Big Jock Knew
"Big Jock Knew" is a song sung by the supporters of numerous Scottish football clubs, including Rangers and Heart of Midlothian. It is aimed mainly to antagonise supporters of their Glasgow rivals Celtic by stating the allegation their former manager, Jock Stein, was aware of sexual abuse committed by the former Celtic Boys Club manager, Jim Torbett, and did not notify the authorities.
The song has provoked controversy and is often condemned by numerous sources. Celtic Boys' Club chairman Hugh Birt has claimed that Stein and the Celtic board were aware of and covered up allegations made against Torbett. UNICEF expressed concern over the song and called for it to be banned from football games. The song was not originally placed on a list of banned chants by the Scottish Premier League whereas other similar controversial chants such as the Billy Boys were. In 2007, the then Scottish Football Association Chief Executive, Gordon Smith, called the song "morally repugnant."
There have been a number of high-profile mentions of it in the media. In 2007, at the end of the song "Who Knew" by Pink, Real Radio DJ Steven McKenna stated, "Big Jock". This sparked angry complaints from Celtic fans calling for him to be sacked. The radio station then issued a public apology.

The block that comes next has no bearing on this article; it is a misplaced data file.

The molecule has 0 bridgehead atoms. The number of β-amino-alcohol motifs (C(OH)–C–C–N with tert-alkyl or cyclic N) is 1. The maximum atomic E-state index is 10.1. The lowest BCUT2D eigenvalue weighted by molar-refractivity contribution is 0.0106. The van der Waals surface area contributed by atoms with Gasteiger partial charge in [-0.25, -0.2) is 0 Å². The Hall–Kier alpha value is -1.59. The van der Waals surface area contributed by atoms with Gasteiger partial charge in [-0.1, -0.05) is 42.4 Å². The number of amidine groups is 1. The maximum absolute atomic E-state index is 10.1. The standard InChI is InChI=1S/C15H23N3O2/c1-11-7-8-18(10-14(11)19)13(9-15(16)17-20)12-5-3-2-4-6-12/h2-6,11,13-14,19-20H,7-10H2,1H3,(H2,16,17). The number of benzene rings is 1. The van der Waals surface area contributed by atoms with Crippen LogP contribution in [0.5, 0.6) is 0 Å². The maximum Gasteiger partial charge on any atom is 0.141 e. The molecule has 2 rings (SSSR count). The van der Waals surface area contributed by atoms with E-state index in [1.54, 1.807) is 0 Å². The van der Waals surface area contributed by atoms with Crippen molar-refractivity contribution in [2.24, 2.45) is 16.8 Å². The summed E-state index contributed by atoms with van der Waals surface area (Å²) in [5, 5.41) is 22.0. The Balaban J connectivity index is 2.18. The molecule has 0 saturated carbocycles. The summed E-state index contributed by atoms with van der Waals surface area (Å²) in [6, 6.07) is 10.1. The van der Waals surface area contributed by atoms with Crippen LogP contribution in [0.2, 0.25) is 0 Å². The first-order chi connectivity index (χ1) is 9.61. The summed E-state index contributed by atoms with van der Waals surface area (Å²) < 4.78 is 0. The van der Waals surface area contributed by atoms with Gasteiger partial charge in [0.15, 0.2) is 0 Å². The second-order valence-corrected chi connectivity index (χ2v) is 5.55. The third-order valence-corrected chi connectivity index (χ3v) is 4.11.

- "Sectarian & abusive Hearts fans 'do not represent the club or it's values'". Scotzine. 30 September 2015.
- Thompson, Bernard (24 August 2007). "More than a game". The Guardian. Retrieved 6 March 2011.
- "Stein 'covered up' allegations of abuse at Celtic Boys' Club". The Scotsman Highbeam.com. Retrieved 2016-09-21.
- MacDonald, Stuart (10 January 2009). "Unicef: Famine Song banned". The Times. Retrieved 6 March 2011.
- Broadfoot, Darryl (6 August 2007). "SPL urged to clarify banned chants". Herald Scotland. Retrieved 6 March 2011.
- Spiers, Graham (24 November 2007). "Reid this and weep: accusations have no place in football world". The Times. Retrieved 17 March 2011.
- Rose, Gareth (15 August 2007). "Club apologises to Celtic after sex abuse jibe". The Scotsman. Retrieved 6 March 2011.